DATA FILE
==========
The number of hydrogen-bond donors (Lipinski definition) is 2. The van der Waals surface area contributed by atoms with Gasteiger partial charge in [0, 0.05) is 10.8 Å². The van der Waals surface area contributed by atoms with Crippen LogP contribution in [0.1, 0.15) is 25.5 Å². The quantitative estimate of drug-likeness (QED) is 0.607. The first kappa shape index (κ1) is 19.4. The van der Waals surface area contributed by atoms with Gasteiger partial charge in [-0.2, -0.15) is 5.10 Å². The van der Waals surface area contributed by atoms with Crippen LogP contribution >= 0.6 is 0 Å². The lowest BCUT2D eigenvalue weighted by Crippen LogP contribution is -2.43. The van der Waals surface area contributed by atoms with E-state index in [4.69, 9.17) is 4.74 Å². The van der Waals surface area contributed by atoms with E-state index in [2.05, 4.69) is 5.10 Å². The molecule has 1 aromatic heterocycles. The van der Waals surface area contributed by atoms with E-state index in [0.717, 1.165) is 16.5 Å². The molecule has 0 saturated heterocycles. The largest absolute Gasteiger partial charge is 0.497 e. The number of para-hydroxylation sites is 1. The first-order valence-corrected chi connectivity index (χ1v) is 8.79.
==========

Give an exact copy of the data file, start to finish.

The number of hydrogen-bond donors (Lipinski definition) is 2. The van der Waals surface area contributed by atoms with Gasteiger partial charge in [0, 0.05) is 10.8 Å². The van der Waals surface area contributed by atoms with Crippen LogP contribution in [0.1, 0.15) is 25.5 Å². The quantitative estimate of drug-likeness (QED) is 0.607. The first kappa shape index (κ1) is 19.4. The van der Waals surface area contributed by atoms with Gasteiger partial charge in [-0.2, -0.15) is 5.10 Å². The van der Waals surface area contributed by atoms with Crippen LogP contribution >= 0.6 is 0 Å². The lowest BCUT2D eigenvalue weighted by Crippen LogP contribution is -2.43. The van der Waals surface area contributed by atoms with E-state index in [4.69, 9.17) is 4.74 Å². The van der Waals surface area contributed by atoms with E-state index in [2.05, 4.69) is 5.10 Å². The molecule has 1 aromatic heterocycles. The van der Waals surface area contributed by atoms with E-state index in [0.717, 1.165) is 16.5 Å². The molecule has 0 saturated heterocycles. The largest absolute Gasteiger partial charge is 0.497 e. The number of para-hydroxylation sites is 1. The first-order valence-corrected chi connectivity index (χ1v) is 8.79.